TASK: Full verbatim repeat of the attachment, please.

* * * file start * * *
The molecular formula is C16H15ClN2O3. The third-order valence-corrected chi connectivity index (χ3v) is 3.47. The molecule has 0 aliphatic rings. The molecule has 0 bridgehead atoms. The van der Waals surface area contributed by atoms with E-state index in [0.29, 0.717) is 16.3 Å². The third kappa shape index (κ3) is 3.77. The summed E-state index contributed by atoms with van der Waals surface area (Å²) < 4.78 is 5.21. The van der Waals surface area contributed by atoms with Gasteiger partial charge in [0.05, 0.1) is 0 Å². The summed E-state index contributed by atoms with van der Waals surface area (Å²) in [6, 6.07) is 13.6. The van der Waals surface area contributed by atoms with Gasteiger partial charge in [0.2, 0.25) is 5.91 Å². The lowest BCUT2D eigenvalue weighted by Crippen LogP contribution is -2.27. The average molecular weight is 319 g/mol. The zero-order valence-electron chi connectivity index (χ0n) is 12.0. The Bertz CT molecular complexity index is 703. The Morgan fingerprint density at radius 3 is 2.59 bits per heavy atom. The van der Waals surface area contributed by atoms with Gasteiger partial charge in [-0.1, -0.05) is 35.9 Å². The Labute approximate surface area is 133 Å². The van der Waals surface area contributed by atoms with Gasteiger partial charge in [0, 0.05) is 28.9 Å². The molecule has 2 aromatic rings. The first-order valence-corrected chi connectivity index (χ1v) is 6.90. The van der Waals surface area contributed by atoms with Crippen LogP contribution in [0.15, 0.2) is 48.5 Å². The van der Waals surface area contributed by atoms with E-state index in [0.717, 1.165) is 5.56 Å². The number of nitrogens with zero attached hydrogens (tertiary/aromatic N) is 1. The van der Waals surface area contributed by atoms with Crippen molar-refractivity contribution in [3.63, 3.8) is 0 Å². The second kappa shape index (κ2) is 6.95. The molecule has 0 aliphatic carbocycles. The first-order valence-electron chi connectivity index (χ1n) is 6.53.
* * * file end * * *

The molecular formula is C16H15ClN2O3. The third-order valence-corrected chi connectivity index (χ3v) is 3.47. The molecule has 0 aliphatic rings. The molecule has 0 bridgehead atoms. The van der Waals surface area contributed by atoms with E-state index in [0.29, 0.717) is 16.3 Å². The third kappa shape index (κ3) is 3.77. The summed E-state index contributed by atoms with van der Waals surface area (Å²) < 4.78 is 5.21. The van der Waals surface area contributed by atoms with Gasteiger partial charge in [0.05, 0.1) is 0 Å². The summed E-state index contributed by atoms with van der Waals surface area (Å²) in [6, 6.07) is 13.6. The van der Waals surface area contributed by atoms with Gasteiger partial charge in [0.2, 0.25) is 5.91 Å². The lowest BCUT2D eigenvalue weighted by Crippen LogP contribution is -2.27. The average molecular weight is 319 g/mol. The zero-order valence-electron chi connectivity index (χ0n) is 12.0. The Bertz CT molecular complexity index is 703. The Morgan fingerprint density at radius 3 is 2.59 bits per heavy atom. The van der Waals surface area contributed by atoms with Gasteiger partial charge in [-0.1, -0.05) is 35.9 Å². The Labute approximate surface area is 133 Å². The van der Waals surface area contributed by atoms with Gasteiger partial charge in [0, 0.05) is 28.9 Å². The molecule has 2 aromatic rings. The first-order valence-corrected chi connectivity index (χ1v) is 6.90. The van der Waals surface area contributed by atoms with Crippen LogP contribution in [0.15, 0.2) is 48.5 Å². The van der Waals surface area contributed by atoms with E-state index in [0.717, 1.165) is 5.56 Å². The number of nitrogens with zero attached hydrogens (tertiary/aromatic N) is 1. The van der Waals surface area contributed by atoms with Crippen molar-refractivity contribution in [3.63, 3.8) is 0 Å². The second kappa shape index (κ2) is 6.95. The molecule has 0 aliphatic carbocycles. The first-order valence-electron chi connectivity index (χ1n) is 6.53.